Furthermore, we also have to consider the types of political corruption. According to a Transparency International Annual Report (2004a, 10) ‘Political corruption is the abuse of entrusted power by political leaders for private gain, with the objective of increasing power or wealth. Political corruption need not involve money changing hands; it may take the form of ‘trading in influence’ or granting favours that poison politics and threaten democracy.’ Others scholar have further defined several different types of corrupt behaviours, including state capture, patronage, nepotism, influence padding, and bureaucratic corruption. Obviously, these different forms of political corruption can be found in Indonesia, where oligarchs and political parties play a central role and position in the endemic political corruption.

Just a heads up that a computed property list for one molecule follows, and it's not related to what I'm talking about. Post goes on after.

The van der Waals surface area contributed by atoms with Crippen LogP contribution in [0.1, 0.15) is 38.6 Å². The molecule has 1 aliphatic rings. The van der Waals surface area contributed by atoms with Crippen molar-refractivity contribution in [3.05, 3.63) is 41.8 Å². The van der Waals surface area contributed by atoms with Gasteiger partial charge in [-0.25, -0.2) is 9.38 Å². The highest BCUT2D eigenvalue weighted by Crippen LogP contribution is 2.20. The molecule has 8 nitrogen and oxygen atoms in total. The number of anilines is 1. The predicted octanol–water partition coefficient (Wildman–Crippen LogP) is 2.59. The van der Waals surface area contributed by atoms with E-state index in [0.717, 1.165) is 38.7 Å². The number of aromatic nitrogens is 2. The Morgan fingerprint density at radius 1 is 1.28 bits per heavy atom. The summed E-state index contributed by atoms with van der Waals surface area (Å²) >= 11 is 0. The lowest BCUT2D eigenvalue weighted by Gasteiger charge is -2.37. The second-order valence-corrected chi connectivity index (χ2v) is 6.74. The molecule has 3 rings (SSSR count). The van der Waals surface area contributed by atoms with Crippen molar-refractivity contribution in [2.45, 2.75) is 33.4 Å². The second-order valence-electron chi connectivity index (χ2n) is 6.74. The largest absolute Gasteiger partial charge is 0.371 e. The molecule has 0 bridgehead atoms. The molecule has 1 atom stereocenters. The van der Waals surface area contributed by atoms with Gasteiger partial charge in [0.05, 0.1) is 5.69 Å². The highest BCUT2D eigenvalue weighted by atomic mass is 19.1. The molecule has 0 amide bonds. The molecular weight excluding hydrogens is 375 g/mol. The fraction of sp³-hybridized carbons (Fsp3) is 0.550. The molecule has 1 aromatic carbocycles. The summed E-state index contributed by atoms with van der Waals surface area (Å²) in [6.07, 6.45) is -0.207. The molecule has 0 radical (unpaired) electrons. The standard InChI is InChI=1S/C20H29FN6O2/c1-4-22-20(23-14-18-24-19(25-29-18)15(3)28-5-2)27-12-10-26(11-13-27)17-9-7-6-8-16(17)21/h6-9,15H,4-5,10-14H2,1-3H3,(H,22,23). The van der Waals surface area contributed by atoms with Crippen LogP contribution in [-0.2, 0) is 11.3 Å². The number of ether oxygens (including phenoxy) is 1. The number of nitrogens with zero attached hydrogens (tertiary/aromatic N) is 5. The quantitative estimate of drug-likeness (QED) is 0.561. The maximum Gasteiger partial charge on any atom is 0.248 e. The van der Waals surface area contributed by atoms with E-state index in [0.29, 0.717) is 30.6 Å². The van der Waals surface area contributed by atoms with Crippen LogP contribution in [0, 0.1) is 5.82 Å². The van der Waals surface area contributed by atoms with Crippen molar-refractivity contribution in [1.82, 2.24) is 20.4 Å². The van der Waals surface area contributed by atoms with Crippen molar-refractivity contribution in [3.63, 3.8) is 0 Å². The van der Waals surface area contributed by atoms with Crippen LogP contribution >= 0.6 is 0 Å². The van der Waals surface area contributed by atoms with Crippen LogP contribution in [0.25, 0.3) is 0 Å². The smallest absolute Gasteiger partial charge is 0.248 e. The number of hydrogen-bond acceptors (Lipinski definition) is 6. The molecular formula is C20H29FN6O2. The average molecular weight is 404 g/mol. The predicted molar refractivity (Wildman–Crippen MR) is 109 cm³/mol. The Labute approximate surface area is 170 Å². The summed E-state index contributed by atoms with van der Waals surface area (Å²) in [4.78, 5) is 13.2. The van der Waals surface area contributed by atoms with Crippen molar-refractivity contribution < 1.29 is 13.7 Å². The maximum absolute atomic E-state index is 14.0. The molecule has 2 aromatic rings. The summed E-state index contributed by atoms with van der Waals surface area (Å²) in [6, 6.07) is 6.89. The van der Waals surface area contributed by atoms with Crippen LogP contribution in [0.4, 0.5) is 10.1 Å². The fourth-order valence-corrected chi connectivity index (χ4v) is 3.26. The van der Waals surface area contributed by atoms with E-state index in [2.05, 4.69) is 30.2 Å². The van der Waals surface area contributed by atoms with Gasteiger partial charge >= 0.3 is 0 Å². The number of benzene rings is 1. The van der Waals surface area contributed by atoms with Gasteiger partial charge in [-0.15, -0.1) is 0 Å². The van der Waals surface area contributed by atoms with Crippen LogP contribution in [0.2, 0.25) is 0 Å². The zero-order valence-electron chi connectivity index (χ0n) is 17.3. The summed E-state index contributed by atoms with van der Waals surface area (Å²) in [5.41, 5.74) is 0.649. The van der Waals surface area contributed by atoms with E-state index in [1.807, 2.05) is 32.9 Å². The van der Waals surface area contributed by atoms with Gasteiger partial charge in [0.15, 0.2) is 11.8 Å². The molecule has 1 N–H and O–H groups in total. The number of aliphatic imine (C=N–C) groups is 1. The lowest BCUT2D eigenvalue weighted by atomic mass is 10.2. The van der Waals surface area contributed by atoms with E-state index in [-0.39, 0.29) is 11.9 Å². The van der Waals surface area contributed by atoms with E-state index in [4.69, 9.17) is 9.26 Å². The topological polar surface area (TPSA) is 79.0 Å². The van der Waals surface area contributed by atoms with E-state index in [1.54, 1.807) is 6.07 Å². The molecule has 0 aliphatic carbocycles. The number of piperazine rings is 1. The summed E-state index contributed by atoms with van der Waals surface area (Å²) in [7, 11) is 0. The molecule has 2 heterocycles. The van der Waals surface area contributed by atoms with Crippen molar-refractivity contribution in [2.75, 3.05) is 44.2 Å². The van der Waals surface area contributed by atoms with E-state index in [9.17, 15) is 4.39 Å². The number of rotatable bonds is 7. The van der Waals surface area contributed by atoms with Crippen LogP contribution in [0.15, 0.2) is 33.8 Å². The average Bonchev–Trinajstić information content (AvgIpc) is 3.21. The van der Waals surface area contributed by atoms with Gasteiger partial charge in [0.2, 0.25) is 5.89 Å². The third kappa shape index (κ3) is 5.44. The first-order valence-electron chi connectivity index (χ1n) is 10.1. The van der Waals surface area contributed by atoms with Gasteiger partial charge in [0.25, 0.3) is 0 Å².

During election periods, political parties tend to get trapped in corrupt behavior. For example, parties tendering and selling ‘ticket’s for candidacy to the highest bidder whom might come from their cadres, from non-party figures or wealthy individuals for positions in legislative and executive bodies. For instance, in 2004, in order to secure their seat and candidacy, the Gerindra party –led by Prabowo Subianto- asked its legislative candidates to pay Rp. 300 million (US $30.000) to secure their seat. This modus was common and happening to almost all parties. If they reject this ‘contribution’, they will face serious consequence, from a cancelation or removal from the list of candidates to the dismissal from their position in legislative or ministries and other political position. Under the influence of and significant ‘debt’ to oligarchs, the successful candidates who paid political parties for their candidacy and subsequently had to self-fund their campaign then have to pay back by serving the interests of their wealthy donors.